By Lucy Craymer
WELLINGTON (Reuters) -New Zealand said on Friday it would ban TikTok on devices with access to the country’s parliamentary network due to cybersecurity concerns, becoming the latest nation to limit the use of the video-sharing app on government-related devices.
Concerns have mounted globally about the potential for the Chinese government to access users’ location and contact data through ByteDance, TikTok’s Chinese parent company.
The depth of those concerns was underscored this week when the Biden administration demanded that TikTok’s Chinese owners divest their stakes or the app could face a U.S. ban.
In New Zealand, TikTok will be banned on all devices with access to parliament’s network by the end of March.
Parliamentary Service Chief Executive Rafael Gonzalez-Montero said in an email to Reuters that the decision was taken after advice from cybersecurity experts and discussions within government and with other countries.
“Based on this information, the Service has determined that the risks are not acceptable in the current New Zealand Parliamentary environment,” he said.
Special arrangements can be made for those who require the app to do their jobs, he added.
ByteDance did not immediately respond to a Reuters request for comment.
Speaking at a media briefing, Prime Minister Chris Hipkins said New Zealand operated differently from other nations.
“Departments and agencies follow the advice of the (Government Communications Security Bureau) in terms of IT and cybersecurity policies … we don’t have a blanket across the public sector approach,” Hipkins said.
Both New Zealand’s defence force and Ministry of Foreign Affairs and Trade said on Friday they had already implemented bans on TikTok on work devices.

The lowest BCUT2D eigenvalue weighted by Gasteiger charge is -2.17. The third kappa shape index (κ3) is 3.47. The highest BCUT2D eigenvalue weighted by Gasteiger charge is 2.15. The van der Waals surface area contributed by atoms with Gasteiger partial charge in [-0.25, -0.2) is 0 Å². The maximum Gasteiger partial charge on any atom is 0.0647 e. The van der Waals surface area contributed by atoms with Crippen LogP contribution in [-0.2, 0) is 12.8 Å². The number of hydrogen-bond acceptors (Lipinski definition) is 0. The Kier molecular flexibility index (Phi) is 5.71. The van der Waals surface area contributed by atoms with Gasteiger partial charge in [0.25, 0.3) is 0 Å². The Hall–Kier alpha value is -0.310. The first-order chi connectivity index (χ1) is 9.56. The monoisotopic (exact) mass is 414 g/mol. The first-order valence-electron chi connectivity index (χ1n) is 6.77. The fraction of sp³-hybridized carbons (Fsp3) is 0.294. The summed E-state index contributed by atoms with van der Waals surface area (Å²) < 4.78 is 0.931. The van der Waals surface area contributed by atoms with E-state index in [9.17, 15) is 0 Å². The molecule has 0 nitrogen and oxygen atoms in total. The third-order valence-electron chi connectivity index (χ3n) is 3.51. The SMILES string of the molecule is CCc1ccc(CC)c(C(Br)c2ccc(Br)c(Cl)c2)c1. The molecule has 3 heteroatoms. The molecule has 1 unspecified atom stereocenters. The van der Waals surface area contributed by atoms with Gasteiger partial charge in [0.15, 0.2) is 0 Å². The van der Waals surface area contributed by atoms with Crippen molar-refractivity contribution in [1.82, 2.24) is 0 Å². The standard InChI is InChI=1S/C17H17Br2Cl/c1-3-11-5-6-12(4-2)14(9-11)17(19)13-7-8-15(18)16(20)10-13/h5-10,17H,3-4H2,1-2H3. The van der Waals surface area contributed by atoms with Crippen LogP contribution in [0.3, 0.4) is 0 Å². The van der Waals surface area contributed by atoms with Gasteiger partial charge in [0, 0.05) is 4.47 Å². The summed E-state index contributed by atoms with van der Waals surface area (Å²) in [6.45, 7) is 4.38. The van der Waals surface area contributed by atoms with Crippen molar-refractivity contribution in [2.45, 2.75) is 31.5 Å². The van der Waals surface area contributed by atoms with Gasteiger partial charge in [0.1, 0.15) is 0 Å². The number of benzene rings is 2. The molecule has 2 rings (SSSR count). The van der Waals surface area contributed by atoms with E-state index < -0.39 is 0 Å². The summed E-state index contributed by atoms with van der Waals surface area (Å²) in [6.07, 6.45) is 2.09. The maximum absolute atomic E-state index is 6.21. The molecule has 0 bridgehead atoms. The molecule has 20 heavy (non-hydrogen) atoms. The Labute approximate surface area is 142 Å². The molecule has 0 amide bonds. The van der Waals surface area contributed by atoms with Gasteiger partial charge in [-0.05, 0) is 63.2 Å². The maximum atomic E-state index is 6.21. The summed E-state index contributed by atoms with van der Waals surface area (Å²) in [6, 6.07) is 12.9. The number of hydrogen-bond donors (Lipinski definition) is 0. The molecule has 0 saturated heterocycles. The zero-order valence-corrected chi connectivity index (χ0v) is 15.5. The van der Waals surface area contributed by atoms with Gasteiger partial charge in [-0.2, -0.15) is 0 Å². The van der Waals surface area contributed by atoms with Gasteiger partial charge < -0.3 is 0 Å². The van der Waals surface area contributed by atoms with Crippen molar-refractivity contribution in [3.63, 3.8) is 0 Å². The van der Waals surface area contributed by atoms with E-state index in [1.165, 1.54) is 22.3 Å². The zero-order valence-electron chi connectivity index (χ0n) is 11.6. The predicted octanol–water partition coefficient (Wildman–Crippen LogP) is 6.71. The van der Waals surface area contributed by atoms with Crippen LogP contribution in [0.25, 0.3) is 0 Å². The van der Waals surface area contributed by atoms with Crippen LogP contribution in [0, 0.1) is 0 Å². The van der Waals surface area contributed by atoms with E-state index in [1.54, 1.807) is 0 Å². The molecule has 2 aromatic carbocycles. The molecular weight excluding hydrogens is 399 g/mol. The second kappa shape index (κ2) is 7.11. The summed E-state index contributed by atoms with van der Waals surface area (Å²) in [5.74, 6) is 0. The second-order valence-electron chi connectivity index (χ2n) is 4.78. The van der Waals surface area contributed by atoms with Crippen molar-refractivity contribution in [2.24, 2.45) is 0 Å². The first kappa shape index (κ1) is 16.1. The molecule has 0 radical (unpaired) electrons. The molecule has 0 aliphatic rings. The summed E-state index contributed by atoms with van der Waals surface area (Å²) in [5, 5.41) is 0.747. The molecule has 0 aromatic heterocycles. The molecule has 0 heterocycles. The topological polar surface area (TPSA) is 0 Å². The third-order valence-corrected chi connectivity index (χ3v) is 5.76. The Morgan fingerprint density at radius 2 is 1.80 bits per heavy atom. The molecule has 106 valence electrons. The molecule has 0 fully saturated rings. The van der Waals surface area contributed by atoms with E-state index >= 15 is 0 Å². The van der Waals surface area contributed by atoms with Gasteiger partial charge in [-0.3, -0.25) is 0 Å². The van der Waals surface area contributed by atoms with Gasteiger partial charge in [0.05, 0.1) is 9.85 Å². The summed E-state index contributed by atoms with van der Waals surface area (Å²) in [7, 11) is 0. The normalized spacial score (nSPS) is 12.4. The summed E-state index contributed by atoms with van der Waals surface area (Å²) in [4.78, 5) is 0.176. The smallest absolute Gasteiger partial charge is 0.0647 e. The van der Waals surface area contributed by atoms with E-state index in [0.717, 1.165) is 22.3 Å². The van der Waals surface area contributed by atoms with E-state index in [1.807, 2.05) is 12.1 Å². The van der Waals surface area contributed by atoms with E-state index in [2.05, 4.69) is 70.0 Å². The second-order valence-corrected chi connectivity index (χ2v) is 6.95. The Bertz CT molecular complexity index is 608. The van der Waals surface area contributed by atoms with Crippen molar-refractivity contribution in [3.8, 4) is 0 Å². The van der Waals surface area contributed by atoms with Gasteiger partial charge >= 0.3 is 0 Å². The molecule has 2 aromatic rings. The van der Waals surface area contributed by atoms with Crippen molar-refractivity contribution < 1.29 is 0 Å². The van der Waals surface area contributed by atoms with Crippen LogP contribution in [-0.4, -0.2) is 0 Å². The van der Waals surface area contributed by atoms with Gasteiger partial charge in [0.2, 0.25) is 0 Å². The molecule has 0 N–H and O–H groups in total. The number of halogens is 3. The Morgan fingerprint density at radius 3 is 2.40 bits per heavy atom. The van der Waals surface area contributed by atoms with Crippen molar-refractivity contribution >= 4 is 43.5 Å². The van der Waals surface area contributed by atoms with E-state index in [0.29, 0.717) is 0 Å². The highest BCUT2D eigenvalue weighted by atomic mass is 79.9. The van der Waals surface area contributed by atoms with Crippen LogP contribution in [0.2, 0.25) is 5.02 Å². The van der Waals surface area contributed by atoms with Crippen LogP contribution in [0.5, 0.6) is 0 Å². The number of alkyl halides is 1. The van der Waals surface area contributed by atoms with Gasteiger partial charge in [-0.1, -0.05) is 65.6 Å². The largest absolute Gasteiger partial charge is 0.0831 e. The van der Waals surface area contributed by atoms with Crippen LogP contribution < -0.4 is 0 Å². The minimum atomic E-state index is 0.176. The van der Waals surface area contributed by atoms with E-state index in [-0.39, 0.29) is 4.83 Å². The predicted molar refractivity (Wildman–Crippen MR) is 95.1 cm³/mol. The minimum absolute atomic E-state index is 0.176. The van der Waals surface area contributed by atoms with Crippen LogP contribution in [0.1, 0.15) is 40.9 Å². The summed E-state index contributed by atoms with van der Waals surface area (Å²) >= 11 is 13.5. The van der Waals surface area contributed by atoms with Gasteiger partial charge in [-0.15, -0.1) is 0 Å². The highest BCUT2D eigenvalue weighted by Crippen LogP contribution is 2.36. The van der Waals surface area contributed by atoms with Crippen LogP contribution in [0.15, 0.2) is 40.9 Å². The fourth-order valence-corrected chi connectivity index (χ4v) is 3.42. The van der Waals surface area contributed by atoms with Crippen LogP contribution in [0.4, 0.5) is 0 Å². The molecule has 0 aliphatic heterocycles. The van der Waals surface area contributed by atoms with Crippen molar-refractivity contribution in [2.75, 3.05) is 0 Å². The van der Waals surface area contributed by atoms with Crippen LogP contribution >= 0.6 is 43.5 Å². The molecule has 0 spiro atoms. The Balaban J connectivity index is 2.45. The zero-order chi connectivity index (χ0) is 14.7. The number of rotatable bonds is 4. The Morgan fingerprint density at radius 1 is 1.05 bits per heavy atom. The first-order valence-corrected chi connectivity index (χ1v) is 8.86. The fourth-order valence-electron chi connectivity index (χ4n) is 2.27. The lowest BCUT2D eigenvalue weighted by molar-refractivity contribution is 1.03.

A spokesperson for the New Zealand Defence Force said in an email to Reuters the move was a “precautionary approach to protect the safety and security” of personnel.
On Thursday, Britain banned the app on government phones with immediate effect. Government agencies in the U.S. have until the end of March to delete the app from official devices.
TikTok has said it believes the recent bans are based on “fundamental misconceptions” and driven by wider geopolitics, adding that it has spent more than $1.5 billion on rigorous data security efforts and rejects spying allegations.
Responding to a question about the TikTok bans from Britain and New Zealand, Chinese foreign ministry spokesperson Wang Wenbin said during a regular news briefing on Friday that the two countries should “stop over-extending and abusing the concept of national security, and provide a fair and non-discriminatory environment to companies from all countries.”
(Reporting by Lucy Craymer in Wellington, Lewis Jackson and Renju Jose in Sydney and Josh Ye in Hong Kong; Editing by Anne Marie Roantree, Muralikumar Anantharaman, Edwina Gibbs and Gerry Doyle)